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Just like pizza, Colusa County residents may soon be able to have their CPD and weed from Bud Brothers, Inc. delivered to their doors with less wait time.
The Colusa Planning Commission last week approved a developer agreement with Yuba City-based proprietor, William Zapata, to open a non-storefront cannabis retail shop at 411 Main St., the former home of Safe Haven Drop-in Center.
Planning commissioners, with Vice Chairman Richard Selover holding the gavel in a teleconference meeting on March 25, voted 4-0 to pass their recommendation to the Colusa City Council for approval.
The council will have the final say on the developer agreement, along with issuing the special use and regulatory permits.
The March 25 Planning Commission meeting was held via Facebook with Commissioners Dick Armocido, Ken Flaggor, and Ryan Codorniz on the phone from a remote location to help prevent the spread of the novel coronavirus.
Zapata, of Yuba City, has been in the cannabis business for four years, starting with products that were then only available with a doctor’s recommendation.
“I really liked the whole holistic approach to the use of cannabis as medicine,” Zapata said, after the meeting.
The passage of Proposition 218, in 2016, however, has allowed Zapata to extend the type and kind of products to include marijuana that is used recreationally. The expanded product line has also made it possible for him to bring his online retail store to Colusa.
The store will not grow and process marijuana like the city’s other cannabis manufactures, but will sell a variety of pre-packaged products, made locally and elsewhere, online, which will then be delivered directly to the customer.
Zapata said he hopes to use local labor in addition to selling locally manufactured products.
The online retailer will not allow walk-in customers, and will have high security, be largely unassuming with no outdoor signage, and will deliver products from the store in an unmarked vehicle, Zapata said.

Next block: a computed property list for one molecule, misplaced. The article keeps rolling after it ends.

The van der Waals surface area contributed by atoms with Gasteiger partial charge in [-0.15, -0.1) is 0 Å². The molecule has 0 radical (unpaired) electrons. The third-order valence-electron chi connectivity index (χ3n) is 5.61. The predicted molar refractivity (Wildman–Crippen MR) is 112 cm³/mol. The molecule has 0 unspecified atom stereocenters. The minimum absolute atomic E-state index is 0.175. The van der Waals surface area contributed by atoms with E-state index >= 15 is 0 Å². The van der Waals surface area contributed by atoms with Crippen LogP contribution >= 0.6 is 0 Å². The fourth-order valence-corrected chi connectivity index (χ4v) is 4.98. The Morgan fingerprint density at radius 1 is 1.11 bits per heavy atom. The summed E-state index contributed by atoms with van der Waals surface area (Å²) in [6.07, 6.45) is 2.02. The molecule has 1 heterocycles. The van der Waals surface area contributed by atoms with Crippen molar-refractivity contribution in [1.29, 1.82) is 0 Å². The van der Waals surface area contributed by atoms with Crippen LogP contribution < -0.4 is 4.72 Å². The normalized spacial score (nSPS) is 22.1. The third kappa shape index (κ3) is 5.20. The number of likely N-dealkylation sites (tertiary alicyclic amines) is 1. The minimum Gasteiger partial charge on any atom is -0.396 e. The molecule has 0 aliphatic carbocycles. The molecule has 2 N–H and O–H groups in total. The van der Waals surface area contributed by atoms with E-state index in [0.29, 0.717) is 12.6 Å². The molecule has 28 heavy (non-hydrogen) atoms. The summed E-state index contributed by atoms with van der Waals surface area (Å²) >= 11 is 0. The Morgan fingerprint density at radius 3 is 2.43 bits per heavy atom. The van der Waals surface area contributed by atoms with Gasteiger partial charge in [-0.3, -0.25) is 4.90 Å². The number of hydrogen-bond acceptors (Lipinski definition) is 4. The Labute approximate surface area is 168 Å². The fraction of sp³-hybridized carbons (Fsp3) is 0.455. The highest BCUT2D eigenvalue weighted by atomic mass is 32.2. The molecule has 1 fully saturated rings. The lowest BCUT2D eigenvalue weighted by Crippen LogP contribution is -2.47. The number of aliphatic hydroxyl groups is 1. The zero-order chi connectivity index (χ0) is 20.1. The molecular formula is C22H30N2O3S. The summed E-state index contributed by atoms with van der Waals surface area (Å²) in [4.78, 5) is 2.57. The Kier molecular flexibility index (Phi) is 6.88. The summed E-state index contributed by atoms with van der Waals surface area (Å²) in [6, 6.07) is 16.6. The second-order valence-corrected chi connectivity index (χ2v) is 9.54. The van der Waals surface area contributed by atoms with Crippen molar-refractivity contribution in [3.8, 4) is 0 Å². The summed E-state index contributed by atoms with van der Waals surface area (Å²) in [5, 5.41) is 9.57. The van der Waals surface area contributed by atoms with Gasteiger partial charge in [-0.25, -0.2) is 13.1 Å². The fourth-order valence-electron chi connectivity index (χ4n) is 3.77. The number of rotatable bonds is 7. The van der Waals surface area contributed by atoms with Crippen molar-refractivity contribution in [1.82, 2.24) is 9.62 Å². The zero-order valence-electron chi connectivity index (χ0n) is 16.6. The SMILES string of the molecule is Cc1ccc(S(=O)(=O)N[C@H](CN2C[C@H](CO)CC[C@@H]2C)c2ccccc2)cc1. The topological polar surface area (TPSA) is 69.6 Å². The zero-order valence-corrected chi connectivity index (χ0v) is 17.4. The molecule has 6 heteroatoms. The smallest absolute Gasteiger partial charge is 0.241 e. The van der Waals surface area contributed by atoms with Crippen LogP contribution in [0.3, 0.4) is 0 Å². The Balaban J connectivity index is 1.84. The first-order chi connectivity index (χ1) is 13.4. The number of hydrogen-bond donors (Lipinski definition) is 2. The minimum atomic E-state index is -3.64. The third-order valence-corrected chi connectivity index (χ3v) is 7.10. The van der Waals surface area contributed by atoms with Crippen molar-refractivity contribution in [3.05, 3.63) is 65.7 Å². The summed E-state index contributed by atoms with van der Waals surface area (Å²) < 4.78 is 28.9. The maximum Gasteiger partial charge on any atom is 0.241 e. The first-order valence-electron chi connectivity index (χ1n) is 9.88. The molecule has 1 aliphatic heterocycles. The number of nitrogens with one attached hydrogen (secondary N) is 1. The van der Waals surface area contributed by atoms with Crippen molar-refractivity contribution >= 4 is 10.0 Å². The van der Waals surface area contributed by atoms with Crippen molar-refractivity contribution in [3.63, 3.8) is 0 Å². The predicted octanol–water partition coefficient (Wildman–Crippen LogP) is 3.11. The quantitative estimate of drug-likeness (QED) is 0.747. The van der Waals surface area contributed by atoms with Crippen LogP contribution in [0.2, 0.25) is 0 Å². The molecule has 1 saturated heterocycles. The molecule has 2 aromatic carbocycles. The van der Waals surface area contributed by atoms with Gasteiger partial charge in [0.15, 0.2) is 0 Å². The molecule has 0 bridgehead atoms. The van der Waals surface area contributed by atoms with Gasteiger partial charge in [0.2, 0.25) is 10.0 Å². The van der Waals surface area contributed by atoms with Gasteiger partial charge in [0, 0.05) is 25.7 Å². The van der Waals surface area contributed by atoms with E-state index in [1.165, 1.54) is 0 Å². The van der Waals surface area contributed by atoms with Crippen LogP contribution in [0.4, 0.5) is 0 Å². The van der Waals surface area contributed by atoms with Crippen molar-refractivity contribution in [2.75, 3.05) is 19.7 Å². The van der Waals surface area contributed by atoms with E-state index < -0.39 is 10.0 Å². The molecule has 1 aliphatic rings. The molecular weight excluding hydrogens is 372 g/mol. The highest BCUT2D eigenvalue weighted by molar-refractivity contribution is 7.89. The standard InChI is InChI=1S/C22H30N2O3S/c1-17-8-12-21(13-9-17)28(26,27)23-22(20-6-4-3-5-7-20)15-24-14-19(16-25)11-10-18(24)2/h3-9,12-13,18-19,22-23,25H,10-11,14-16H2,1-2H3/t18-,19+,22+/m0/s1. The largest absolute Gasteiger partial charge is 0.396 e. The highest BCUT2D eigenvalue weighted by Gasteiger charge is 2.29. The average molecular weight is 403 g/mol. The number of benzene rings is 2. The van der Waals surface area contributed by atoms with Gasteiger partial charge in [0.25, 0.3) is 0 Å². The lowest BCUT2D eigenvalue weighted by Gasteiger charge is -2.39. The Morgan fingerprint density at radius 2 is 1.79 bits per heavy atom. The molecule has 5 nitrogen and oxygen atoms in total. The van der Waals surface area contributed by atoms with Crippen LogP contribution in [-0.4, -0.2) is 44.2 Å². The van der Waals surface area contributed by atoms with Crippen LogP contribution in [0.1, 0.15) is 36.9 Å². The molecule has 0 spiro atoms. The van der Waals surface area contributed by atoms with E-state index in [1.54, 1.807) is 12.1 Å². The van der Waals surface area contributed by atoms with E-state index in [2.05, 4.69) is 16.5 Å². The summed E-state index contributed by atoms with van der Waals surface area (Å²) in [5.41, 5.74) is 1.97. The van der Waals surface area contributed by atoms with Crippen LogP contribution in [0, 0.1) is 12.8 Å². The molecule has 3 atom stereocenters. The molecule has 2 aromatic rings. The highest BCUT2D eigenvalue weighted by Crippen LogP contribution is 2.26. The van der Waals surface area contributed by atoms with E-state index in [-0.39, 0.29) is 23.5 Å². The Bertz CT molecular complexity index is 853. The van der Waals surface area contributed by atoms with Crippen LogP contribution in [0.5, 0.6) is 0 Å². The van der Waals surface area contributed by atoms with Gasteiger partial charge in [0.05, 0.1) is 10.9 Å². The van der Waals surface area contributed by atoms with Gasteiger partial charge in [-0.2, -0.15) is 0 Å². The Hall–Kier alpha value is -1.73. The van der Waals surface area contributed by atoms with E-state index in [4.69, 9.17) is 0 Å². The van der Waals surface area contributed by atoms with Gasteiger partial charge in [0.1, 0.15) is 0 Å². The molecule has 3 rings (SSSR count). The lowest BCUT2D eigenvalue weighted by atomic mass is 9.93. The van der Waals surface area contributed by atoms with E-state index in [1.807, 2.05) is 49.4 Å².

The developer agreement is the same the Colusa Planning Commission has made with other cannabis companies, Bud Brothers promises 3 percent of the store’s total cash receipts to the city, and will provide the city with a detailed quarterly financial report.
Since the City Council first embraced the cannabis industry in 2017, the city has collected about $310,000 in such agreements, officials said.
The cannabis fund is controlled by the City Council, with an ad-hoc committee appointed to make recommendations for its usage.
City officials, at a recent economic development meeting, said they might pitch an idea of using some – or all of the money – to help move forward the Pirelli project to bring light industry to Colusa.
Although the City Council has final approval, Zapata said he is grateful to the Planning Commission for their recommendation.
Once approved by the city, Bud Brothers will offer CBD (less than 3 percent THC) and marijuana in a variety of forms, including tinctures, oils, and edibles, as well as products for vaping and smoking.
The term of the development agreement is for 10 years. ■